Crisis management of chip shortages on the table of EU negotiators
Representatives of the main EU institutions will discuss at a technical meeting on Friday (17 March) a compromise text, obtained by EURACTIV, on the mechanism for monitoring and responding to the semiconductor supply crisis in the upcoming Chips Act.
The Chips Act is a legislative proposal to boost the EU’s semiconductor capacity. A crucial part of the draft law is the so-called Pillar III, which sets up a mechanism for preventing and managing semiconductor shortages.
The legislation is currently at the last phase of the legislative process, where the European Parliament, Council and Commission meet in so-called trilogues to reach a final agreement.
EU Parliament’s leading committee readies final position on Chips Act
As the leading parliamentary committee prepares to adopt its position on the Chips Act next week, EURACTIV provides an overview of the main changes.
Early warning mechanism
EU lawmakers introduced the principle that crisis management should be based on a long-term strategic mapping that the European Commission must conduct in consultation with national authorities and business representatives.
The idea is that this mapping exercise would identify early warning indicators that would trigger the crisis stage.
Relevant industry stakeholders will be invited to provide input helping to define such an early warning mechanism. The compromise maintains that the information requests should be voluntary and through available data that is not cover commercially sensitive.
Key market actors
The competent national authorities would have to identify key market actors established on their national territory that play a critical role in the semiconductor supply chain, whilst the EU executive would identify the critical actors at the global level.
The Commission wants to limit its participation in this mapping and leave industry stakeholders out of the discussions on monitoring, prolonging, and terminating the crisis stage.
According to the document, the Commission and the competent national authorities would be responsible for informing each other if they have reliable information about the risks of severe disruptions in the supply of chips.
An extraordinary meeting of the European Semiconductor Board, a body gathering national representatives, would be convened to discuss the severity of the disruptions and whether activating the crisis stage would be appropriate and initiating preventive joint purchases of semiconductors, intermediate products or raw materials.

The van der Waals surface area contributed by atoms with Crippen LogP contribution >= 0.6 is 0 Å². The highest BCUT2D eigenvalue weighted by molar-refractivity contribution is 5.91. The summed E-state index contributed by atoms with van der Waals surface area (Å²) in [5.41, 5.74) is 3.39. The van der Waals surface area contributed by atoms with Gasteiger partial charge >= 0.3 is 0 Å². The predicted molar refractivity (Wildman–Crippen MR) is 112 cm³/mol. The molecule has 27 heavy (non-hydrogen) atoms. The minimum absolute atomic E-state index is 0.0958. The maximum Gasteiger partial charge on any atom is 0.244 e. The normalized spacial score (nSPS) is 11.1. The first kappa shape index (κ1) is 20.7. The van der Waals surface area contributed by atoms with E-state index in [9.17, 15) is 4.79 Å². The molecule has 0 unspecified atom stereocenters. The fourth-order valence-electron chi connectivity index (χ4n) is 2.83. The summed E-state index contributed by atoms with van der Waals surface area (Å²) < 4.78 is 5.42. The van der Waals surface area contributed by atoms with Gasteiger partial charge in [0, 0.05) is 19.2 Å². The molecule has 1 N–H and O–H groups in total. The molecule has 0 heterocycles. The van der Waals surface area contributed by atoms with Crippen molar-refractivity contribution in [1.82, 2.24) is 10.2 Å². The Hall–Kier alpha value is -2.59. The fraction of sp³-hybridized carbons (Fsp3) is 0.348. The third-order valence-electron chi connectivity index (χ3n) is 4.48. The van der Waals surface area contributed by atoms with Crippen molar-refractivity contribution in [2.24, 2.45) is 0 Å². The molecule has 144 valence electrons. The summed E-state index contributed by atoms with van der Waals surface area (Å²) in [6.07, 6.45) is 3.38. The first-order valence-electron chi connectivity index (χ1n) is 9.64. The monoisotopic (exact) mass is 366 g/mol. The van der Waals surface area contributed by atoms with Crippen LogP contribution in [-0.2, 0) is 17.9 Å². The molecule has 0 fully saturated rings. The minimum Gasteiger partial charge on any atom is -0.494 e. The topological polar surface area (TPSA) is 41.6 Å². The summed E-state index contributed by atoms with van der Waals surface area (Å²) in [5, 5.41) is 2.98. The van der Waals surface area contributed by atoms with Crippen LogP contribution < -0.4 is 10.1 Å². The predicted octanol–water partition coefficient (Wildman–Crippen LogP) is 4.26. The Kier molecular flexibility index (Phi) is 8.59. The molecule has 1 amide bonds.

The Commission would also consult relevant third countries to seek solutions to the disruptions. The national authorities would be asked to assess their key actors’ preparedness and critical entities’ preparedness.
EU countries reach common position on the Chips Act
European ministers endorsed a mandate to initiate interinstitutional negotiations on the Chips Act during the Telecom Council meeting on Thursday (1 December).
A vital point marked for discussion regards the list of critical sectors that will be able to benefit from the emergency measures. This list is taken from the Directive on critical entities, which includes organisations like energy providers and banks, with the addition of defence.
One point of contention is whether there should be a direct reference to the Directive or whether the list of critical sectors should be included in the annexe to the Chips Act. The difference is that an annexe could be amended independently from the Directive.
The procedure for activating the crisis stage remains highly controversial. The Parliament defined the crisis stage as an “immediate threat to citizens, and to the functioning and security and defence of the Union’s critical infrastructure, economy, and institutions”.
For the Commission, the concept should be limited to serious disruptions in the semiconductor supply chain causing significant shortages that prevent the supply or maintenance of essential products used by critical sectors.
At any rate, when the conditions are met, the Commission should request EU governments to activate the crisis stage by a qualified majority. The European Semiconductor Board would then assess the expected impact of the possible imposition of protection measures and advise on further effective measures.
The EU lawmakers want to prescribe that before entities from these critical sectors can benefit from these emergency measures, they should prove that they have done their homework in preventing possible risks, another provision opposed by the Commission.
Following the activation of the crisis stage, the Commission would have to launch requests for information to the key market actors, passing by the authorities of the hosting country. The EU executive would have to provide a secure way to collect and store this information.
For the Parliament, if this confidential information is leaked, the Commission or the competent national authority should launch an investigation. The entity concerned would have the right not to share further information until a remedy is implemented.
Following the triggering of the crisis stage, the Commission might issue priority orders to oblige European chip facilities that benefited from state aid to produce the semiconductors needed for the critical sectors via priority orders.
The chip company should be given the possibility to give its view on the feasibility of the order. The Commission is to adopt an implementing act detailing the practical arrangements for the functioning of these orders.
The Commission might buy crisis-relevant products for the EU countries that want to participate in the joint purchases. The mandate for this common purchasing would be based on an agreement signed with the participating member states.